Ready to run your own server? You can install it from scratch on a Linux machine, or pay for managed hosting.
- Managed hosting - you pay someone to install and manage the server. Great for novices and busy people.
- Self-hosting - you install and manage your own server. Preferred if you want total freedom and control.
Option 1: Managed hosting by Btrf.ly
Btrf.ly (pronounced Butterfly) provides managed hosting for Soapbox servers. This is the easiest way to get started, as you can ignore pretty much the whole rest of this install guide and go through their checkout process instead.Get started with Btrf.ly
This is an affiliate link.
Option 2: Installing on a VPS
We recommend installing Soapbox on a dedicated VPS (virtual private server) running Ubuntu 22.04 LTS. You should get your VPS up and running before starting this guide.
Some popular VPS hosting providers include:
Expect to spend between $10–15 USD/mo, depending on the size of your community and how you choose to configure it.
You should already have a domain name from a registrar like Namecheap. Create an
A record with your registrar pointing to the IP address of your VPS.
1. Shelling in
Once your VPS is running, you’ll need to open a terminal program on your computer. This will allow you to remotely connect to the server so you can run commands and install Soapbox.
Linux and Mac users should have a terminal program pre-installed (it’s just called “Terminal”), but Windows users may need to install Cygwin first.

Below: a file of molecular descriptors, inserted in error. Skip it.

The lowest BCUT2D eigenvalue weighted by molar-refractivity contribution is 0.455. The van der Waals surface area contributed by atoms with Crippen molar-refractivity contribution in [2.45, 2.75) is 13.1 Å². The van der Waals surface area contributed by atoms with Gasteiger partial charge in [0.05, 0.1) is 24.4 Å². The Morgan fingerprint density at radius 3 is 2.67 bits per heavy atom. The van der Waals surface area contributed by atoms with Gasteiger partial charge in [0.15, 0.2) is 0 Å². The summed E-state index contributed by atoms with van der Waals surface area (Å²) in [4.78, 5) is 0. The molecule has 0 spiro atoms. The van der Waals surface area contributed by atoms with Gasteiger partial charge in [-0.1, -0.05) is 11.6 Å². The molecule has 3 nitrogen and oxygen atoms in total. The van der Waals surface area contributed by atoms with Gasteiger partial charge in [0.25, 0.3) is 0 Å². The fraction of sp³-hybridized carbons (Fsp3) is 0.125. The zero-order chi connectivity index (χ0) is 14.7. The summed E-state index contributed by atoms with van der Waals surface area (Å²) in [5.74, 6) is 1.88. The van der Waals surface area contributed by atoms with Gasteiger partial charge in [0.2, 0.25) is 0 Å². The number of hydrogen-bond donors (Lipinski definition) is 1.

Once the terminal is open, connect to your server with the username and IP address provided by your VPS host. It will likely prompt for a password.
If you see a screen that looks like this, you’ve succeeded:
Welcome to Ubuntu 20.04.2 LTS (GNU/Linux 5.4.0-65-generic x86_64) * Documentation: https://help.ubuntu.com * Management: https://landscape.canonical.com * Support: https://ubuntu.com/advantage System information as of Wed Apr 28 18:59:27 UTC 2021 System load: 1.86 Processes: 201 Usage of /: 66.1% of 146.15GB Users logged in: 0 Memory usage: 29% IPv4 address for ens18: 10.0.0.100 Swap usage: 4% IPv4 address for ens19: 192.168.1.100 * Pure upstream Kubernetes 1.21, smallest, simplest cluster ops! https://microk8s.io/ 79 updates can be installed immediately. 0 of these updates are security updates. To see these additional updates run: apt list --upgradable Last login: Tue Apr 27 17:28:56 2021 from 22.214.171.124 root@gleasonator:~#
2. System setup
Before installing Soapbox, we have to prepare the system.
2.a. Install updates
Usually a fresh VPS already has outdated software, so run the following commands to update it:
apt update apt upgrade
When prompted (
Y and hit Enter.
2.b. Install system dependencies
Soapbox relies on some additional system software in order to function. Install them with the following command:
apt install git curl build-essential postgresql postgresql-contrib cmake libmagic-dev imagemagick ffmpeg libimage-exiftool-perl nginx certbot unzip libssl-dev automake autoconf libncurses5-dev fasttext
2.c. Create the Pleroma user
For security reasons, it’s best to run Rebased as a separate user with limited access.
We’ll create this user and call it
useradd -r -s /bin/false -m -d /var/lib/pleroma -U pleroma
3. Install Rebased
It’s time to install Rebased, the backend for Soapbox. Let’s get things up and running.
3.a. Downloading the source code
Download the Rebased source code with git:
git clone -b develop https://gitlab.com/soapbox-pub/rebased /opt/pleroma chown -R pleroma:pleroma /opt/pleroma
Enter the source code directory, and become the pleroma user:
cd /opt/pleroma sudo -Hu pleroma bash
(You should be the pleroma user in
/opt/pleroma for the remainder of this section.)
3.b. Install Elixir
Rebased uses the Elixir programming language (based on Erlang). It’s important we use a specific version of Erlang (24), so we’ll use the asdf version manager to install it.